David Backes - 6’-3” - 221lbs - David Backes is amongst the NHL’s most well-known players. Entering his second training camp with the Bruins, there are some notable changes to his game that stood out to me. He has gone on record earlier in the Summer saying that his off-season good has been focussed on foot-speed & this is proving to be true. Although he was never a blazing skater in his younger year for St. Louis, he appeared to come into camp a tad lighter on his feet. Not sure if he lost any actual weight, but he did appear to be leaner and touch quicker. His speed is probably topped out at this point in his career though. His line in training camp was: Vatrano - JFK - Backes. This line, or a combination of it, will most likely be the third line when the NHL season begins. Backes looked good next to JFK (Forsbacka Karlsson) and offered that young line a much needed veteran presence. Driving the net and opening space for young JFK was part of what stood out most to me during the drills. Backes has always been ‘all-business’ and that has not changed based on what I saw. Still a viable option in the top-9 for the Bruins.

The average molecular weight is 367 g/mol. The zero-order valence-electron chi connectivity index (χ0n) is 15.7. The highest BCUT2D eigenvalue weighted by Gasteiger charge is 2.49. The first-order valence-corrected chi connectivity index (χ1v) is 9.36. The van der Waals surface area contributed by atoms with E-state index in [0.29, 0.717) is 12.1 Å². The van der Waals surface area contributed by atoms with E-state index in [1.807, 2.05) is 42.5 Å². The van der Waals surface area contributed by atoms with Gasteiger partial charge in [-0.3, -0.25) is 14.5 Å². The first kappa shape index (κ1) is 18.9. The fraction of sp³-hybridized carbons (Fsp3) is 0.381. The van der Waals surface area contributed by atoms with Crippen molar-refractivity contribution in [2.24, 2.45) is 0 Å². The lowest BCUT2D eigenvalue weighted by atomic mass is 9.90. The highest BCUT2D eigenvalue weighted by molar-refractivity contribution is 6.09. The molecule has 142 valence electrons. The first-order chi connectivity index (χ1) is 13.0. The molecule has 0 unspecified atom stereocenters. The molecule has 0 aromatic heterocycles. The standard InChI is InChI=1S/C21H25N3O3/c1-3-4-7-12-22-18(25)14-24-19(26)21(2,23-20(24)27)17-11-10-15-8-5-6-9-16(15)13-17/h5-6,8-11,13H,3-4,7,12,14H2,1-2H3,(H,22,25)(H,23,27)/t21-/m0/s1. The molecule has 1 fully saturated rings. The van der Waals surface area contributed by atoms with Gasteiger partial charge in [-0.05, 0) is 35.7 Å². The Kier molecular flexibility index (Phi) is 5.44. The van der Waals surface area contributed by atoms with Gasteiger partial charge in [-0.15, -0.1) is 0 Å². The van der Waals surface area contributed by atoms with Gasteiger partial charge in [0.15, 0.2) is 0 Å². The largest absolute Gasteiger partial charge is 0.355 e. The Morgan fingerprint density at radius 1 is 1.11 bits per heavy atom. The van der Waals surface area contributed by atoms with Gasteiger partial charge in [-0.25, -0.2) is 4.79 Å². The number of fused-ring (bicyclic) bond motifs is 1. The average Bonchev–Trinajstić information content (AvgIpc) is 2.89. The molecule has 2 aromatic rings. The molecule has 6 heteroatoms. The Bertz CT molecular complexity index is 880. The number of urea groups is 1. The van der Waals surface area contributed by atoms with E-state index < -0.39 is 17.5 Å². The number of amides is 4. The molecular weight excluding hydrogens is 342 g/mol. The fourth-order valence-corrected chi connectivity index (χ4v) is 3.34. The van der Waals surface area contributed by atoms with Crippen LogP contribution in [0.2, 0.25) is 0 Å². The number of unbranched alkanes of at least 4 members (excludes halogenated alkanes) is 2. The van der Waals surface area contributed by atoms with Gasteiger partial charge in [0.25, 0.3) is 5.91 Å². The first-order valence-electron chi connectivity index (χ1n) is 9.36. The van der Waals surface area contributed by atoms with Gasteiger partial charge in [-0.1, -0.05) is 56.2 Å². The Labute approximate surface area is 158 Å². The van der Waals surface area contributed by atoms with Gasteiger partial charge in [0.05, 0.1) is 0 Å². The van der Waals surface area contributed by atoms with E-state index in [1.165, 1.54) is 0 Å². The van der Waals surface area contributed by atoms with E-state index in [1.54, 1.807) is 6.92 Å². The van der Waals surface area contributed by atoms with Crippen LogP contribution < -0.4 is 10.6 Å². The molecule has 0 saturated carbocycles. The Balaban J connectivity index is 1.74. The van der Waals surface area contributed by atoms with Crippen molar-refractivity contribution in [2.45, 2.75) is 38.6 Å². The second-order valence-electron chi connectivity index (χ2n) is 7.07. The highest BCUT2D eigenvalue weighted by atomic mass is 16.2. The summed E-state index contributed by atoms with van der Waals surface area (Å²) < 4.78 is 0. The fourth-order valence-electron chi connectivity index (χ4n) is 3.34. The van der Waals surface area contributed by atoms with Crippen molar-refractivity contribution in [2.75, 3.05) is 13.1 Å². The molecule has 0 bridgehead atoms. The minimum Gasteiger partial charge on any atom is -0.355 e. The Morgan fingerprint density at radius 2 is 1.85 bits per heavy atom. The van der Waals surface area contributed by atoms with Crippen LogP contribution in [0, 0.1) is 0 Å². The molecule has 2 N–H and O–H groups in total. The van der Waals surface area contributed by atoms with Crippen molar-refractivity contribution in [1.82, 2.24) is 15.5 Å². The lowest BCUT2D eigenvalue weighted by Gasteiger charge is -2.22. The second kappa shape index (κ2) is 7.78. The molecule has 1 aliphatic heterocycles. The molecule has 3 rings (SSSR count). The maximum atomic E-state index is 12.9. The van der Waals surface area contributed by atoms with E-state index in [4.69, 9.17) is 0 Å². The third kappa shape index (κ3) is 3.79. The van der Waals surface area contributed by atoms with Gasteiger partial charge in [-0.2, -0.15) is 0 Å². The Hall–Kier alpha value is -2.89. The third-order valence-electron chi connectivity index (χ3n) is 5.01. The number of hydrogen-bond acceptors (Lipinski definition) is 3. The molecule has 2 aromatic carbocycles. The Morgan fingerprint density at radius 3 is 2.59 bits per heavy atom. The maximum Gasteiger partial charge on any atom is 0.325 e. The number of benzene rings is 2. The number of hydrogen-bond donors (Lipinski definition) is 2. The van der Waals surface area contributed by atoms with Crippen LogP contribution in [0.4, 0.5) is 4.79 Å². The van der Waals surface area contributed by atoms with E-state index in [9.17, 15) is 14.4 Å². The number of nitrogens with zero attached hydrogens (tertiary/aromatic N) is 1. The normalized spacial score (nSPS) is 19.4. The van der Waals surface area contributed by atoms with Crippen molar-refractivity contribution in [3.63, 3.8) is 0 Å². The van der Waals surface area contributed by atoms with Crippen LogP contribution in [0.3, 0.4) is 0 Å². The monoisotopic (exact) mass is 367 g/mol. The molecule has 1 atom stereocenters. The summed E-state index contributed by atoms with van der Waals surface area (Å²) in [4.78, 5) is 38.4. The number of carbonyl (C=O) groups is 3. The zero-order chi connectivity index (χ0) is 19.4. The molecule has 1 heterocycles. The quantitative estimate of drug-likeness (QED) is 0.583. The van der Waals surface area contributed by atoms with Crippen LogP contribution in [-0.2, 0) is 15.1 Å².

Matt Beleskey - 6’-0” - 203lbs - After a tough season last year, Beleskey has been set on trying to prove people wrong and be a better player. While a lower-body injury played a big part in his lackluster season, he appeared much faster and stronger this training camp. He still brings that strong motor that allows him to grind down his opponents no matter what line he finds himself on. However, his game during these on-ice sessions seemed much too complicated. I found myself wondering why he was trying to be overly creative instead of just driving hard & getting to those greasy areas. He was shooting a lot, but not was not very accurate. Despite his accuracy issue, he was rushing the play and often shooting pucks before the traffic in front of the net was created. I’d say Beleskey looked much better on his skates but just didn't bring the dog-eat-dog mentality he needed. His performance didn't resemble that of a veteran who's being chased by young players on the depth chart.